Nav: Home

Targeted school closure policies may help the fight against pandemic influenza

January 21, 2016

Targeted school closure policies may help mitigating the spread of pandemic influenza, while entailing lower social costs than more traditional policies, such as nationwide school closure. This emerges from a modeling study published in PLOS Computational Biology led by Laura Fumanelli.

In the work, the authors simulate influenza spread and evaluate the impact of four different school closure types: nationwide, countywide (all schools in a county), reactive school-by-school (entire school when student absenteeism exceeds a certain threshold) and reactive gradual closure (classes first, then grades, and finally the entire school).

The researchers find that gradual and countywide closures are the two most effective strategies in terms of number of averted cases and school weeks lost per student. These approaches entail lower social costs than nationwide closure since they involve a lower number of students and parents who must stay away from work to take care of them.

A lot of analyses have already explored the impact of closing schools to reduce influenza transmission, but most of these studies have focused on the very costly approach of nationwide closures. These were regarded as too burdensome by a number of countries during the 2009 pandemic.

Contingent on the economic and social costs that health authorities are willing to afford in relation to disease severity, targeted school closure policies may thus contribute to limit the impact of future influenza pandemics.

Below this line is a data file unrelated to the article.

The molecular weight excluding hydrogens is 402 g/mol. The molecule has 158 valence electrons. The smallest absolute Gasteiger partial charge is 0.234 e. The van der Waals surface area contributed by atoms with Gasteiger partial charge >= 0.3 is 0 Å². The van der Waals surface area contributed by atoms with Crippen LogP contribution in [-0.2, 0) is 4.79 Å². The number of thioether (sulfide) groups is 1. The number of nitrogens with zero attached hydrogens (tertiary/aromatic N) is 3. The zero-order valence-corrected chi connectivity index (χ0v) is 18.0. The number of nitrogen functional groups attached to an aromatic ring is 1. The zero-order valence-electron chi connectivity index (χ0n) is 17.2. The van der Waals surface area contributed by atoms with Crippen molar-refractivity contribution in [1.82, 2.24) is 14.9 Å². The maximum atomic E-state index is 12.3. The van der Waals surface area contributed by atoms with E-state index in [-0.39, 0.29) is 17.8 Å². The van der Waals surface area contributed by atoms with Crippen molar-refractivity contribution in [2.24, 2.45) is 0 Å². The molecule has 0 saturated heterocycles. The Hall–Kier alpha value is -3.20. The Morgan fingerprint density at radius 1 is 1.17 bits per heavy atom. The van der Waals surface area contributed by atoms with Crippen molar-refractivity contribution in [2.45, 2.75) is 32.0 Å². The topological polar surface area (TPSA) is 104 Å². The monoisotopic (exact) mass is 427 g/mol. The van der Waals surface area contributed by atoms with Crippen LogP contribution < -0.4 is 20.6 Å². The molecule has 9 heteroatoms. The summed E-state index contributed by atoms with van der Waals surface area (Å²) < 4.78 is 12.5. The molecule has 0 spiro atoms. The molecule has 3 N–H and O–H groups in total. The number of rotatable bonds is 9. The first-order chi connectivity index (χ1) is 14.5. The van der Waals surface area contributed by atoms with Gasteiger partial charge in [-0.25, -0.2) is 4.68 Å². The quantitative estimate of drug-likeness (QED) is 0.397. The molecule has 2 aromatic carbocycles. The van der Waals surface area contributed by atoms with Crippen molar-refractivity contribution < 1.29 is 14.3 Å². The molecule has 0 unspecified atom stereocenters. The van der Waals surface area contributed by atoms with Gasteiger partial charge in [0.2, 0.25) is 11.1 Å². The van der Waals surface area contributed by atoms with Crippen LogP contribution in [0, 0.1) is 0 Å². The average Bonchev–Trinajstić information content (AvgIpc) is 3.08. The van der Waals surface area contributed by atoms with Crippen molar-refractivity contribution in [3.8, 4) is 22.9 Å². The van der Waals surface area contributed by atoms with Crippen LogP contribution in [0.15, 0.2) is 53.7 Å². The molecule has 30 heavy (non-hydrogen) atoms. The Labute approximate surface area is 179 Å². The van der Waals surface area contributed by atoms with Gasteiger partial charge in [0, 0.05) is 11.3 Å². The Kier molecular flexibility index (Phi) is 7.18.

-end-
All works published in PLOS Computational Biology are Open Access, which means that all content is immediately and freely available. Use this URL in your coverage to provide readers access to the paper upon publication: http://journals.plos.org/ploscompbiol/article?id=10.1371/journal.pcbi.1004681

Contact: Laura Fumanelli
Address: Bruno Kessler Foundation
Center for Information Technology
via Sommarive 18
Trento Povo, 38123
ITALY
Email: lfumanelli@fbk.eu

Citation: Fumanelli L, Ajelli M, Merler S, Ferguson NM, Cauchemez S (2016) Model-Based Comprehensive Analysis of School Closure Policies for Mitigating Influenza Epidemics and Pandemics. PLoS Comput Biol 12(1): e1004681. doi:10.1371/journal.pcbi.1004681

Funding: LF, MA, SM received funding from the European Commission Horizon2020 CIMPLEX project. NMF and SC received funding from NIGMS MIDAS. NMF also acknowledges funding from MRC, Bill and Melinda Gates Foundation and NIHR HPRU. SC also acknowledges funding from Labex IBEID, AXA Research Fund and EU FP7 PREDEMICS. The funders had no role in study design, data collection and analysis, decision to publish, or preparation of the manuscript.